New UAFX pedals by Universal Audio emulate vintage effects from ’50s to ’80s
The compact pedals offer vintage flavour without the clunky size and hefty price tag.
Universal Audio has launched four new single-footswitch stompbox effects pedals – the Orion Tape Echo, 1176 Studio Compressor, Heavenly Plate Reverb & the Evermore Studio Reverb. Each pedal emulates a classic effects pedal made between 1950 and 1980 but in more compact units.
The Orion Tape Echo, according to UA, is an authentic emulation of the vintage Maestro Echoplex EP-III tape echo launched in 1970, albeit far more portable. The brand has captured the essence of the original’s analogue preamp, making for fat tones and effects, and it has different tape types: Mint, Worn, and Old, and a Wonk control for added vintage flavour.
Universal Audio’s 1176 Studio Compressor emulates the iconic 1176LN Limiting Amplifier launched in 1967. It has Single, Dual, and Sustain modes, and you can adjust the Input, Output, Attack, and Release settings as with the original. There’s also a Ratio knob with the “all buttons in” mode, making for gritty results.
The Heavenly Plate Reverb pedal offers the same vibe of 1950s German-crafted studio reverbs. There are three vintage studio plate reverb types to pick from here – Vintage Bright, Vintage Dark, and Modern Full plate settings. You can also fiddle with the pedal’s Mod, Pre Delay, and EQ controls for precise and detailed effect crafting.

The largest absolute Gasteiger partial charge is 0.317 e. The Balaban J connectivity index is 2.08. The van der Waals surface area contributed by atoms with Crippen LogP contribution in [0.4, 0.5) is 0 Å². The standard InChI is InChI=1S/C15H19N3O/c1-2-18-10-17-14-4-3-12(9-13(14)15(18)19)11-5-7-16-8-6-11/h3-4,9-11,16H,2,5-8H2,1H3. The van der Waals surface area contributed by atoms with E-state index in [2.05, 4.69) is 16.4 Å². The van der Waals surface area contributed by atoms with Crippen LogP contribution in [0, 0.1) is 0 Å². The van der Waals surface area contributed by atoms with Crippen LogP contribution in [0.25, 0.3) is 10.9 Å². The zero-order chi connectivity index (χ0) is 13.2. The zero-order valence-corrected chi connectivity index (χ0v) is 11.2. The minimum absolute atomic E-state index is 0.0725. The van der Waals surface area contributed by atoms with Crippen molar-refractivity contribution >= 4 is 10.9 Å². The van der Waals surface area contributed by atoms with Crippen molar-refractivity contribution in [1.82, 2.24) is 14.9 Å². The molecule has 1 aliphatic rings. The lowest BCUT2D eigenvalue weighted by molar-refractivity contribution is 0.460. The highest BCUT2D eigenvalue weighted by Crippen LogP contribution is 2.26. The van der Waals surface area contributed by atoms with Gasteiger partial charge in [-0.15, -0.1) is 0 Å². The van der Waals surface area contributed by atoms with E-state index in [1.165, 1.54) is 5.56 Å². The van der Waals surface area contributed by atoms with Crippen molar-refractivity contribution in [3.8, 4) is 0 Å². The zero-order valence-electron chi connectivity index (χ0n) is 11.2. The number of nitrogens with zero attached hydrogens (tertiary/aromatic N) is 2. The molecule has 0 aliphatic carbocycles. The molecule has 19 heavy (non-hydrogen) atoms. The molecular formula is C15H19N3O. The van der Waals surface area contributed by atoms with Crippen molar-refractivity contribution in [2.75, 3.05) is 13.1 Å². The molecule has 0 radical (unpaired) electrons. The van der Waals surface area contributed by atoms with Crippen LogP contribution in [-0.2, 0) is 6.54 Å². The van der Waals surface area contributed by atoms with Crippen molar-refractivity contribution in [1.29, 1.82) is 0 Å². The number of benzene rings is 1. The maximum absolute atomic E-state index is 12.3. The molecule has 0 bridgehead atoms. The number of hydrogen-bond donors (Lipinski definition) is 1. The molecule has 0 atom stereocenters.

Finally, the Universal Audio Evermore Studio Reverb captures the textured ambient trails and captivating modulations found in vintage digital hardware from the late 70s. There are distinct sounding Room, Small Hall, and Large Hall programs within a compact stompbox design. You also get accurate vintage bass, mid, and treble decay controls.
If you’re a fan of Universal Audio pedals, we recently reviewed the brand’s multi-effects UAFX Del-Verb. We called it an “ambience companion”, writing that it “potentially contains every ambient sound you could ever wish for”.
Each pedal costs $219, apart from the 1176 Studio Compressor, which will set you back $199. Check them out over at Universal Audio.
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